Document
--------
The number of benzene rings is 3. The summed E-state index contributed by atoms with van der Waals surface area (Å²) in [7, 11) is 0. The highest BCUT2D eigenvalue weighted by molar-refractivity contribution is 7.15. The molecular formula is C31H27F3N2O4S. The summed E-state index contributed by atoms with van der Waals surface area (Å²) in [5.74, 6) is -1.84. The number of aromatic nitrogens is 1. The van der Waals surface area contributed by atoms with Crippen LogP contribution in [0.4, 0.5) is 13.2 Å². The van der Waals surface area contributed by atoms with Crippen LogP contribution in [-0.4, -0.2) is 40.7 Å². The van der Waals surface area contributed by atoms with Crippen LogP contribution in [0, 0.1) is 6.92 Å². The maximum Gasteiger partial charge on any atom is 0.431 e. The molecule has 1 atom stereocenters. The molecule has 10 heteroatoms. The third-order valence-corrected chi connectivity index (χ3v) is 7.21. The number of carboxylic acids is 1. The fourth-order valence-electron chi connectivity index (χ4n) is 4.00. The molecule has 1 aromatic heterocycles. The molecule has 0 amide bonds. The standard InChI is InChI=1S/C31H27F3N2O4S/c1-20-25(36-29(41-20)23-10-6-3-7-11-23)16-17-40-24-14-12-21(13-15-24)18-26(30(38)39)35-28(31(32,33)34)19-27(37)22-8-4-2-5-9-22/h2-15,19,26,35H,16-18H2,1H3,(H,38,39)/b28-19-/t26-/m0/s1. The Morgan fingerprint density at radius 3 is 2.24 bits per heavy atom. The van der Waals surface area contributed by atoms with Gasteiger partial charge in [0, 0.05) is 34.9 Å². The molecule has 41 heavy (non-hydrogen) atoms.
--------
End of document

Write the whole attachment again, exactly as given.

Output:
The number of benzene rings is 3. The summed E-state index contributed by atoms with van der Waals surface area (Å²) in [7, 11) is 0. The highest BCUT2D eigenvalue weighted by molar-refractivity contribution is 7.15. The molecular formula is C31H27F3N2O4S. The summed E-state index contributed by atoms with van der Waals surface area (Å²) in [5.74, 6) is -1.84. The number of aromatic nitrogens is 1. The van der Waals surface area contributed by atoms with Crippen LogP contribution in [0.4, 0.5) is 13.2 Å². The van der Waals surface area contributed by atoms with Crippen LogP contribution in [-0.4, -0.2) is 40.7 Å². The van der Waals surface area contributed by atoms with Crippen LogP contribution in [0, 0.1) is 6.92 Å². The maximum Gasteiger partial charge on any atom is 0.431 e. The molecule has 1 atom stereocenters. The molecule has 10 heteroatoms. The third-order valence-corrected chi connectivity index (χ3v) is 7.21. The number of carboxylic acids is 1. The fourth-order valence-electron chi connectivity index (χ4n) is 4.00. The molecule has 1 aromatic heterocycles. The molecule has 0 amide bonds. The standard InChI is InChI=1S/C31H27F3N2O4S/c1-20-25(36-29(41-20)23-10-6-3-7-11-23)16-17-40-24-14-12-21(13-15-24)18-26(30(38)39)35-28(31(32,33)34)19-27(37)22-8-4-2-5-9-22/h2-15,19,26,35H,16-18H2,1H3,(H,38,39)/b28-19-/t26-/m0/s1. The Morgan fingerprint density at radius 3 is 2.24 bits per heavy atom. The van der Waals surface area contributed by atoms with Gasteiger partial charge in [0, 0.05) is 34.9 Å². The molecule has 41 heavy (non-hydrogen) atoms.